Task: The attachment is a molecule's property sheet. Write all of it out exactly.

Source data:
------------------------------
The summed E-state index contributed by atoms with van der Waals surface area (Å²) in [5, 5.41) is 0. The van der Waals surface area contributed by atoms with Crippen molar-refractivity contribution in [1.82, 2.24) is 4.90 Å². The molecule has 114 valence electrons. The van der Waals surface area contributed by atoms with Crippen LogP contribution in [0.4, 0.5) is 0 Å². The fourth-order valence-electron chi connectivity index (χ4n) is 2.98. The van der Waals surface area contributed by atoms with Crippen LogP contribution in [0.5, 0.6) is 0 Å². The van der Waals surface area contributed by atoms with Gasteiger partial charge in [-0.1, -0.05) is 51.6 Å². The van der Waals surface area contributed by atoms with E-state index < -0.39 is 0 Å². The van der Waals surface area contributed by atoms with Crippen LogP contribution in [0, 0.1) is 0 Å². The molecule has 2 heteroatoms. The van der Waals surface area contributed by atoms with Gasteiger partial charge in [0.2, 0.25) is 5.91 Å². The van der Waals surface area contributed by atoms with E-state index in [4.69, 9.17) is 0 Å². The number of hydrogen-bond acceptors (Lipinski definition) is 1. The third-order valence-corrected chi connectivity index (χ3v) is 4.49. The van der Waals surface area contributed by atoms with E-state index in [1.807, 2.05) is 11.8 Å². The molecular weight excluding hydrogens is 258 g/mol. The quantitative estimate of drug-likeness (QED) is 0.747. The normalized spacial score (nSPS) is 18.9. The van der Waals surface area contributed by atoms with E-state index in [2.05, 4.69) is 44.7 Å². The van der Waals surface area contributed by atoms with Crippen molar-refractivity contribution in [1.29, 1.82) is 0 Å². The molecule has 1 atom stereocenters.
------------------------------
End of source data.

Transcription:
The summed E-state index contributed by atoms with van der Waals surface area (Å²) in [5, 5.41) is 0. The van der Waals surface area contributed by atoms with Crippen molar-refractivity contribution in [1.82, 2.24) is 4.90 Å². The molecule has 114 valence electrons. The van der Waals surface area contributed by atoms with Crippen LogP contribution in [0.4, 0.5) is 0 Å². The fourth-order valence-electron chi connectivity index (χ4n) is 2.98. The van der Waals surface area contributed by atoms with Crippen LogP contribution in [0.5, 0.6) is 0 Å². The van der Waals surface area contributed by atoms with Gasteiger partial charge in [-0.1, -0.05) is 51.6 Å². The van der Waals surface area contributed by atoms with E-state index < -0.39 is 0 Å². The van der Waals surface area contributed by atoms with Crippen LogP contribution in [0, 0.1) is 0 Å². The molecule has 2 heteroatoms. The van der Waals surface area contributed by atoms with Gasteiger partial charge in [0.2, 0.25) is 5.91 Å². The van der Waals surface area contributed by atoms with E-state index in [4.69, 9.17) is 0 Å². The number of hydrogen-bond acceptors (Lipinski definition) is 1. The third-order valence-corrected chi connectivity index (χ3v) is 4.49. The van der Waals surface area contributed by atoms with E-state index in [1.807, 2.05) is 11.8 Å². The molecular weight excluding hydrogens is 258 g/mol. The quantitative estimate of drug-likeness (QED) is 0.747. The normalized spacial score (nSPS) is 18.9. The van der Waals surface area contributed by atoms with E-state index in [2.05, 4.69) is 44.7 Å². The van der Waals surface area contributed by atoms with Crippen molar-refractivity contribution in [1.29, 1.82) is 0 Å². The molecule has 1 atom stereocenters.